Creating jobs as a path to economic success
Through a robust supplier diversity program, employment opportunities are created for demographics that often confront disparities in the labor market. At 8.5 percent, unemployment in African Americans is twice as high as that for White populations. Similarly, unemployment among Hispanic-Americans (5.8 percent) is 30 percent higher than their White counterparts. For CVS Health, creating sustainable jobs through its diverse supplier spending showcases the company’s interest in and commitment to the economic development of all communities. More than 2,000 jobs sustained by CVS Health’s supplier diversity spend are with suppliers located in high poverty neighborhoods.
“By including diverse suppliers and diverse-owned pharmacies in our supply chain, we are also creating jobs and producing economic growth opportunities for local businesses in all our communities,” said Umberto.
CVS Health’s supplier diversity spending is spread throughout the U.S. via its national network. In the company’s home state of Rhode Island, its supplier diversity spending supports 1,300 jobs, while in California, supplier diversity activities contribute to 2,500 local jobs.
Building capacity of diverse suppliers
A sustainable diverse supply chain requires that small and diverse suppliers have access to opportunities to scale up and expand. Recognizing gaps in capacity, CVS Health launched its Executive Learning Series for Diverse Suppliers in 2015, which was designed to build the leadership skills necessary for diverse suppliers to engage with large businesses.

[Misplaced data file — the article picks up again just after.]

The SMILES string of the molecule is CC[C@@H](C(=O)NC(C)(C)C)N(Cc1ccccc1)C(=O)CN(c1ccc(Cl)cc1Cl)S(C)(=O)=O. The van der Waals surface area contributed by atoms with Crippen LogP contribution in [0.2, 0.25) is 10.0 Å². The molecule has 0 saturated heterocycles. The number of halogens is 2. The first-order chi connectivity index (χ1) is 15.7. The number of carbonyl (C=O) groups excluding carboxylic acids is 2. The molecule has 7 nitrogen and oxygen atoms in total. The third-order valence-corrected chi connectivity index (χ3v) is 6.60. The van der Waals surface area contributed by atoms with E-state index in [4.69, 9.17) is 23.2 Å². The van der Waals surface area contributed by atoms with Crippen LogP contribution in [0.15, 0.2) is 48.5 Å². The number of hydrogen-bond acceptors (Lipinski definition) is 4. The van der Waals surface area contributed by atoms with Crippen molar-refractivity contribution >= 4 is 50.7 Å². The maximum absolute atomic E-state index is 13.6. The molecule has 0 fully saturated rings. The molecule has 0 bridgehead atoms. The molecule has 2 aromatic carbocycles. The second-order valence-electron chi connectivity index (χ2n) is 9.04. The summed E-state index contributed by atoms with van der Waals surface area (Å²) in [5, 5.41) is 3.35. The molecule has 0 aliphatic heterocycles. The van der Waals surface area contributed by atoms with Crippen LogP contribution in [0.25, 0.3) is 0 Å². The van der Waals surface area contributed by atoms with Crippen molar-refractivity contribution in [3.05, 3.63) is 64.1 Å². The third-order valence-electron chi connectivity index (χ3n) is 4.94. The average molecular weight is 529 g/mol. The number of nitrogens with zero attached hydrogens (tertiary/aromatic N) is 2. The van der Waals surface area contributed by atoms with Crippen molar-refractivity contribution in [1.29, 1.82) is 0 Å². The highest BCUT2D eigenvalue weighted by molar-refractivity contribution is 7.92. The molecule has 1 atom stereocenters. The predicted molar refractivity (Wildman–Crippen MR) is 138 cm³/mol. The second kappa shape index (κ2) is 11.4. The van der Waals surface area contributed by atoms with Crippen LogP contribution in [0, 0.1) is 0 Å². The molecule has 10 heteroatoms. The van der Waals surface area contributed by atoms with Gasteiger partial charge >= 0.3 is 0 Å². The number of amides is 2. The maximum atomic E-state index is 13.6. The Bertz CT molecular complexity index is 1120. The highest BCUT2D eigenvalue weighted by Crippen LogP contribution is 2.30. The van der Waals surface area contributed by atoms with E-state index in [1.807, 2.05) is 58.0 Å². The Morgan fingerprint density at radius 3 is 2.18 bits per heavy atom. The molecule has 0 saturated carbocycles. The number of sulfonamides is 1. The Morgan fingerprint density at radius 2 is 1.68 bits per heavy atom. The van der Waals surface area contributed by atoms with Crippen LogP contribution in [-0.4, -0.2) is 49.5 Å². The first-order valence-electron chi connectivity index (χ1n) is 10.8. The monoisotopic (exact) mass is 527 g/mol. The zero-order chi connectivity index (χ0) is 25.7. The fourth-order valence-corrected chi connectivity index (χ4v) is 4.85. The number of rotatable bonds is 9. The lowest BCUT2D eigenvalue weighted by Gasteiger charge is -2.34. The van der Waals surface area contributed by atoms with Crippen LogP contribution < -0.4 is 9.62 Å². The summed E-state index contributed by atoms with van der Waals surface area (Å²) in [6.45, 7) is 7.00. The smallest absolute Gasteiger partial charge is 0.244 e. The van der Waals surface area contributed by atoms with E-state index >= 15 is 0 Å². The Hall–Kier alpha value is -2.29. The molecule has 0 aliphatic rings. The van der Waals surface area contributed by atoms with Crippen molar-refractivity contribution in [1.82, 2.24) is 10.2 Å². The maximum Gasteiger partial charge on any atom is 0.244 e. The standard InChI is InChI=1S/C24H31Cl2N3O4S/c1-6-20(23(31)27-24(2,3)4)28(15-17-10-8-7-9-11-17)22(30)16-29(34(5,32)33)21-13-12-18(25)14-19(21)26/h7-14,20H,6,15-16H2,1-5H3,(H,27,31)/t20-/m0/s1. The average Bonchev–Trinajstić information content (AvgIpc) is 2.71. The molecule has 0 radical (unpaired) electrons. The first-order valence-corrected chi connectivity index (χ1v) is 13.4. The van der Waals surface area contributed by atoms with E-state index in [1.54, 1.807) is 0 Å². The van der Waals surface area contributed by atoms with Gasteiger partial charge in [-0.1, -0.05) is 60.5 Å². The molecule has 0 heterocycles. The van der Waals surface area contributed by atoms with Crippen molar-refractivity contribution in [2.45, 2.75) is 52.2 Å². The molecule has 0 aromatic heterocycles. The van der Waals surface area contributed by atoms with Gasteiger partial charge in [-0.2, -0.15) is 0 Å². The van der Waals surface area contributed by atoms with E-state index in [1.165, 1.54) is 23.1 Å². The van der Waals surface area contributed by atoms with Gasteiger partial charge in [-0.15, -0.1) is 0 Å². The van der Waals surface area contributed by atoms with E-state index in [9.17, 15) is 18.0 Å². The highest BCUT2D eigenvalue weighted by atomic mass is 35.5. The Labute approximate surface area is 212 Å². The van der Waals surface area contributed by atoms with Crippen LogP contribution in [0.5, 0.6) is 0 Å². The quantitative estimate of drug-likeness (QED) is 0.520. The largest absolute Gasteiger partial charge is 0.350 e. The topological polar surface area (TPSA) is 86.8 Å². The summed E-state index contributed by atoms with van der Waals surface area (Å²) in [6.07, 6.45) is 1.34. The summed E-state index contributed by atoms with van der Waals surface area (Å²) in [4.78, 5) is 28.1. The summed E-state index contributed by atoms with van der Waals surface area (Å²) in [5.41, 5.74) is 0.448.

Sponsored by CVS Health and created in partnership with Rhode Island’s Roger Williams University, the professional development program offers 160 hours of training over an 18-week period to leaders of 10 diverse businesses from across the country. The program helps participants broaden their skills in a variety of areas, including management and technology, finance and human resources.
“The Executive Learning Series allows us to deepen our partnerships with small business owners and invest in their development by creating training programs that expand their capacity, skill level and growth potential,” said Raul Suarez-Rodriguez, Manager, Supplier Diversity/Strategic Procurement.
Supplier diversity is beneficial to all stakeholders, not just to the companies like CVS Health that support robust programs. First and foremost, supplier diversity programming adds economic value, because it encourages the growth of diverse businesses who typically encounter barriers that challenge their start-up and sustainability, such as access to capital and networking opportunities, so effective supplier diversity strategies can alleviate these pain points. And for CVS Health, as small businesses grow, so will our nation’s economy.